Like almost everyone else, nonprofit organizations are taking hits from the real estate boom. Now, some of the market’s biggest profiteers may help win them at least a small leg up in the quest to save money on rent, while the realtors entice nonprofits to fill otherwise unoccupied office space.
The Real Estate Board of New York and the city have been discussing a proposal to give nonprofits grants in exchange for moving north of 96th Street or to the boroughs outside Manhattan. The measure would effectively provide nonprofits with the same incentive currently available only to tax-paying companies. “Nonprofits represent a significant portion of New York’s employment base,” said Warren Wechsler, spokesperson for REBNY which, he said, has talked with the city’s Economic Development Corporation about creating a refund program for such organizations. Based on New York’s Relocation and Employment Assistance Program, or REAP, and a similar program in New Jersey, the plan would give nonprofit organizations $3,000 per employee every year for five years.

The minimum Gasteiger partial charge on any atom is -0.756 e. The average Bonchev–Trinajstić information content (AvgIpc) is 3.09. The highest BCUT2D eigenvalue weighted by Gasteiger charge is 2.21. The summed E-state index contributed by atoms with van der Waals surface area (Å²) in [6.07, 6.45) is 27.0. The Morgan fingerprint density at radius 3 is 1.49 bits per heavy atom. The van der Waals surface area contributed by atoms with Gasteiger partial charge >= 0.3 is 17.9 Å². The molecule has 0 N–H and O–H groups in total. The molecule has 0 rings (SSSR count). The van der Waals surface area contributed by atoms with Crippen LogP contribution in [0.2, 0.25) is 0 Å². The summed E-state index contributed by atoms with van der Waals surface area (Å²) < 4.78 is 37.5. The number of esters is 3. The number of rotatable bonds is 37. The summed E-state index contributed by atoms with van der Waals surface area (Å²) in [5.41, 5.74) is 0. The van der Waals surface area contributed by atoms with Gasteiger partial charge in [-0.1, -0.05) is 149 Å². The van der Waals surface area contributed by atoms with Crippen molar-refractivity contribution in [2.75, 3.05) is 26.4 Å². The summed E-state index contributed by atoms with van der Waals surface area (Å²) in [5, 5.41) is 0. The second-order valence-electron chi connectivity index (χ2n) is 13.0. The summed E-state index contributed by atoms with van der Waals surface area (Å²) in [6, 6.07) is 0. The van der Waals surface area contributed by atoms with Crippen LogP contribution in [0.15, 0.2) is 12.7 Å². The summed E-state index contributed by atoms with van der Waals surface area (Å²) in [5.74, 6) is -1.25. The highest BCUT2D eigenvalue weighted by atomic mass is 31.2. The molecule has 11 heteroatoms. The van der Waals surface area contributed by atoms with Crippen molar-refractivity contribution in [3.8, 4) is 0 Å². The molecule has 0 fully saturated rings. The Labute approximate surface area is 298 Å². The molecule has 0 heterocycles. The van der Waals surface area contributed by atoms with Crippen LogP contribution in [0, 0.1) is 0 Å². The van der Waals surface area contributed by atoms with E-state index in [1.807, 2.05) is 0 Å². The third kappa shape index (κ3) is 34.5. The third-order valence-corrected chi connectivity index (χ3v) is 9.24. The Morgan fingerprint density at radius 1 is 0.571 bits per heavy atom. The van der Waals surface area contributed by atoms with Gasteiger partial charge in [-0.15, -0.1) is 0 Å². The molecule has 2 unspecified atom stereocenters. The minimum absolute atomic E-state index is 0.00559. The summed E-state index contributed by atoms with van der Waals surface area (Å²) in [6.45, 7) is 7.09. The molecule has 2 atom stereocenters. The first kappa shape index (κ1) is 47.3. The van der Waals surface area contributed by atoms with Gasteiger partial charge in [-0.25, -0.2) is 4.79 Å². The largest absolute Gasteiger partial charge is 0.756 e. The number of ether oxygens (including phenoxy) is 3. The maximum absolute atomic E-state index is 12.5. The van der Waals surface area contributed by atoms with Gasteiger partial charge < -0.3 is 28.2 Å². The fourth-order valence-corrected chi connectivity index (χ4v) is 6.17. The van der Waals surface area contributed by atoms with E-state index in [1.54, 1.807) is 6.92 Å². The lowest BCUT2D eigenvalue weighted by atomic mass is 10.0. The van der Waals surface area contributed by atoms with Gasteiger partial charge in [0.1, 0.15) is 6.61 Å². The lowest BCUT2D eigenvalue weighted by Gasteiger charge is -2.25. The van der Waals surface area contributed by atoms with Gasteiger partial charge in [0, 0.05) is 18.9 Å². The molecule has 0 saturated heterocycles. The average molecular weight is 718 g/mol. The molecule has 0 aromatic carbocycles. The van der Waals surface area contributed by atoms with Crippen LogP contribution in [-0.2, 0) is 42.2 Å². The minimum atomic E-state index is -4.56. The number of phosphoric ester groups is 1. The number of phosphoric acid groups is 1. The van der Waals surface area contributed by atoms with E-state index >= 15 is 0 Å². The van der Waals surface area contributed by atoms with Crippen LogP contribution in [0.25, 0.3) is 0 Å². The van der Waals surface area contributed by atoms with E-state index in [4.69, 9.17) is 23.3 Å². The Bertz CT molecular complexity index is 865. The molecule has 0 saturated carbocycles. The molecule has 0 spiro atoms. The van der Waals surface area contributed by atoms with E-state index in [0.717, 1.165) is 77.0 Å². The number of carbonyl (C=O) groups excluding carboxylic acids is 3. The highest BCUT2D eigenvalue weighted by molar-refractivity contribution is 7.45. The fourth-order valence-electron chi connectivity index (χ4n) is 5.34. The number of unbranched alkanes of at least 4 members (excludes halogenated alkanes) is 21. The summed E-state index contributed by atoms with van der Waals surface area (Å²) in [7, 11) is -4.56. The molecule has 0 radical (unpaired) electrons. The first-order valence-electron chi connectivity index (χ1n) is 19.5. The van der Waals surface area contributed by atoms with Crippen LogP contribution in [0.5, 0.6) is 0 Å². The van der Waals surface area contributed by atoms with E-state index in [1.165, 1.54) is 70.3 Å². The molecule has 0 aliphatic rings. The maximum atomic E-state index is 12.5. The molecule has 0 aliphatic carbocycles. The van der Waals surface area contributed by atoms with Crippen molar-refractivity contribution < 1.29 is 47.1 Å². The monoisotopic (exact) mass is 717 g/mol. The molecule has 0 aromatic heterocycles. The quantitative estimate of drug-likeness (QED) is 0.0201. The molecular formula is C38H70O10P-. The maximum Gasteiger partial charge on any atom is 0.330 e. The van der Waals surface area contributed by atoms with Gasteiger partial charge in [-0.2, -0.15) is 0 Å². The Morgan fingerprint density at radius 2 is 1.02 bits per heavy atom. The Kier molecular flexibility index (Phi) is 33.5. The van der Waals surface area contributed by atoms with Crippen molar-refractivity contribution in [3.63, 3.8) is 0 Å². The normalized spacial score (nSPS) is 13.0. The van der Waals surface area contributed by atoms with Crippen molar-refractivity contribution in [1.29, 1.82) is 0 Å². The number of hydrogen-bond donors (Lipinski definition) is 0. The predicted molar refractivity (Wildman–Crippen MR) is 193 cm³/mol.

Currently, for-profit businesses relocating to upper Manhattan or the boroughs receive tax breaks for between five and 12 years. Because nonprofits do not pay taxes, they were not included in the program.
David Stern, executive director of Jewish Association for Services for the Aged, is considering taking advantage of the deal: The lease for his headquarters on West 31st Street will jump by half a million dollars this fall. “Hundreds of thousands of dollars in rent increases could mean serious diminution in services,” said Stern. “This could be a win in terms of human services.”
But for the realtors, this is not purely about goodwill. No one collects vacancy info on office space in the outer boroughs, but that kind of real estate is a tougher sell there, acknowledges Arlene Wysong of Newmark and Co. Real Estate, an advisor to REBNY.
As for whether this will happen soon, David Lebenstein of Time Equities Inc. says, “We may need to wait for the next administration.” (EDC did not respond to calls from City Limits.)
Some nonprofits don’t have that long to wait. Of the 400 small theaters represented by the Alliance of Resident Theaters New York, about 100 face lease expirations over the next six months, said Executive Director Ginny Louloudes. “Rents are going to double and triple,” she said, adding that while she is in full support of expanding REAP benefits to nonprofits, the need for space in central Manhattan is critical, too.